Now, I don't understand why you have limited our argument to North America and Northern Europe; companies around the world try the same tactics to try to maximize profits. Sure, some cities have more advertising than others - but that has to do with the economic situation. Take Beijing for example. It's in China - a communist nation. Of course their aren't going to be as many adverts, because the government owns everything!

And Tokyo has just as much advertising as New York; I don't know where you got this from.

Paris and Rome; the companies there utilize the same tactics as IKEA and other such companies.

So, to me, your argument is based off of a hunch. Just because some companies are more successful than others does not mean that it is imperialistic - it means they are doing what business just naturally does: maximize profits. It has been doing that since the dawn of time, and will continue to do that. It is not corrupt; it's natural. At least, a MAJORITY of companies are not corrupt.

I also want to address the fact that you called big cities 'elitist'. I don't know where you live, but I live real close to Atlanta. Let me say that some people in that city are rich, and could be put into the category of 'elitist' - however, there are a lot more low and middle-income people living within the city. A MAJORITY of the city is not elitist; it is just those who live in the high-rises that can be described this way.
Debate Round No. 3


I'm not talking about capitalism. I'm talking about imperialism. Competition is healthy. And commercialism isn't bad. But like I said, success is good. What I'm saying is some companies can be corrupt though. And some big cities, and countries in general tend to have elitist nature to them. Also some building projects are funded, not by people, but by bureaucrats trying to show off. MetroTech in Brooklyn is a nice example of our tax dollars being put to waste.
Some companies, you can't deny, have the same nature of the East India Companies.


This debate is very confusing. However, I will try my best to reason with you.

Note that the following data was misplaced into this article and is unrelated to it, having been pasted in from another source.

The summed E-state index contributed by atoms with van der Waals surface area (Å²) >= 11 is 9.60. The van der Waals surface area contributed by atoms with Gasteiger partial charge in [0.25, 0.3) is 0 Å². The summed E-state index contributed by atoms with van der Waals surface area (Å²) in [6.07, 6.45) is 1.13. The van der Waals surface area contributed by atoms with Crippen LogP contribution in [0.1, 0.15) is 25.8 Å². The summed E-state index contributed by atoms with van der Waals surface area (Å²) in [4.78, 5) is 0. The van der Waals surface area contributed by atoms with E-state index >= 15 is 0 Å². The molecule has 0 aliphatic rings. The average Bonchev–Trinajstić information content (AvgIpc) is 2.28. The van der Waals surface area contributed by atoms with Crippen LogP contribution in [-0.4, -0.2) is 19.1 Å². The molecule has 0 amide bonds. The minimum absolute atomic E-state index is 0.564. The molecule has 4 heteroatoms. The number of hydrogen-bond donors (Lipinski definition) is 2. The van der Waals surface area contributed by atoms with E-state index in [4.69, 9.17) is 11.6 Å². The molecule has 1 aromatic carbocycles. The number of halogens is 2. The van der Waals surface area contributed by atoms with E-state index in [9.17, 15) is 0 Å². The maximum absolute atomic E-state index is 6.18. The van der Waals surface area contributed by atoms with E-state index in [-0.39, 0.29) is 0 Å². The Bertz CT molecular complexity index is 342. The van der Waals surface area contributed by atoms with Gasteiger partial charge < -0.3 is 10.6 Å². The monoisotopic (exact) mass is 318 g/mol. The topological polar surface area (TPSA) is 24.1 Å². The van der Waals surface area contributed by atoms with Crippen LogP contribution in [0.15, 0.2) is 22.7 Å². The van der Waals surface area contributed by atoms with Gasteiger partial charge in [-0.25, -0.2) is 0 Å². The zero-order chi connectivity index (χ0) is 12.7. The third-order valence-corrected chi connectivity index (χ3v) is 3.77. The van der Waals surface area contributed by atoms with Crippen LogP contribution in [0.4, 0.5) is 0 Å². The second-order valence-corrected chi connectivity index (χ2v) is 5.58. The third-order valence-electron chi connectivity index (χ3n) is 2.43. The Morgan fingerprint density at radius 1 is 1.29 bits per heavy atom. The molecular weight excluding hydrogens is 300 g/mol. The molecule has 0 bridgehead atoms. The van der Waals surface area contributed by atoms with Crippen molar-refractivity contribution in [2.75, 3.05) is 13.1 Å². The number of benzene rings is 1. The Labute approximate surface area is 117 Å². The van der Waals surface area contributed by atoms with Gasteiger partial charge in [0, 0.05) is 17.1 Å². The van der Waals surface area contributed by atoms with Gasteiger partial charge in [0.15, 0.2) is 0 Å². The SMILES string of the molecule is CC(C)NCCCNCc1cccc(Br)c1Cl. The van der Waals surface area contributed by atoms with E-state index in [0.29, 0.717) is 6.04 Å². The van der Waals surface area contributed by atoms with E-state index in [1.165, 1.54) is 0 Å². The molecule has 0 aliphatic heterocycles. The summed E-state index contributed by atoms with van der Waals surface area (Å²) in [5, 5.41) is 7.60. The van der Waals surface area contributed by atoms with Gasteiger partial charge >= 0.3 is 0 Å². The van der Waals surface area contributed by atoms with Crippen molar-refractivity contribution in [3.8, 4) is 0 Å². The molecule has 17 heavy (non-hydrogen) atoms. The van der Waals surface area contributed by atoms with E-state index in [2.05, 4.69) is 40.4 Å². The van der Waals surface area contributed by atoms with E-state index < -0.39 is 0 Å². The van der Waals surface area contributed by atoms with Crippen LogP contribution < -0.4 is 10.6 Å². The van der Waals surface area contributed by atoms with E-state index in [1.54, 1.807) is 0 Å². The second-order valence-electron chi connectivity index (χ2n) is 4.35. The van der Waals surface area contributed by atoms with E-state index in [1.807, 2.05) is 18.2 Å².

I beleive that you are basing your 'elitest' comments based on stereotypes rather than actual fact. Take Sweden, as you've mentioned, as an example. Yes, in the States we have an image of elitism in our minds - but the fact is that a mjority of people in that nation are not elitists but are regular people. The same is for cities - like New York - and people of diffrent groups. Your ideas of elitism are based off of stereotypes.

Okay, let's look at how you refered to MetroTech as being funded corruptly. The decision to grant money to establish that foundation had to be decided by some form of legistalitve meeting - like a local, state, or national congress - since it involves tax money. These bureaucrats you are reffering to had to apply for this grant.

Now, they obviously passed and funded the grant. As much as you might hate the idea of your tax money being spent on this, the government sees a purpose for it; they must have some reason to approve it. And, seeing as how these congressional leaders were elected by the people, it isn't corruption - it is simply a matter of opinion.

Confusing, I know - but what I'm trying to point out is that these folks that approved the grant were elected by the people for their wisdom, their ideals, and how they would vote on certain issues. Since this congress is a representaion of what the people want, it is not corrupt. It is fair. You might not like the idea, but others may see a purpose behind it. You are basing your argument on opinion.

Now, the East India Companies were obviously not a decision made by a represantion of the people; they were decided on by members of a royal family. Although tax money went into these projects, the people had no say in what they wanted. This is why you cannot compare modern commercialism to the East India Companies or even imperialism.

And SOME companies can be corrupt, but all are not. Not ALL governments are corrupt, not ALL people are corrupt. And not ALL companies are corrupt. SOME will lie and cheat and steal, but this isn't the majority; a majority of companies do what's right. A majority of companies extend their influence and maximize profits in ways that aren't corrupt, but are rather related to capitalism.

Your argument is based on sterotype and opinion.
Debate Round No. 4


Fair enough. I end my discussion.


I end my discussion as well. Let the voters decide who REALLY won this debate.
Debate Round No. 5
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1 votes has been placed for this debate.
Vote Placed by RoyLatham 3 years ago
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Total points awarded:03 
Reasons for voting decision: It's Pro's job as instigator to write a clear resolution and then prove the resolution is correct. Pro kept trying to define what he meant, but never succeeded. It's not plausible that, say, New York is not a "real city." Pro's examples didn't help. Tokyo is known for both commercialism and gigantic public building projects, but Pro puts that in the opposite category. It's not possible to prove something that's undefined. Arguments to Con.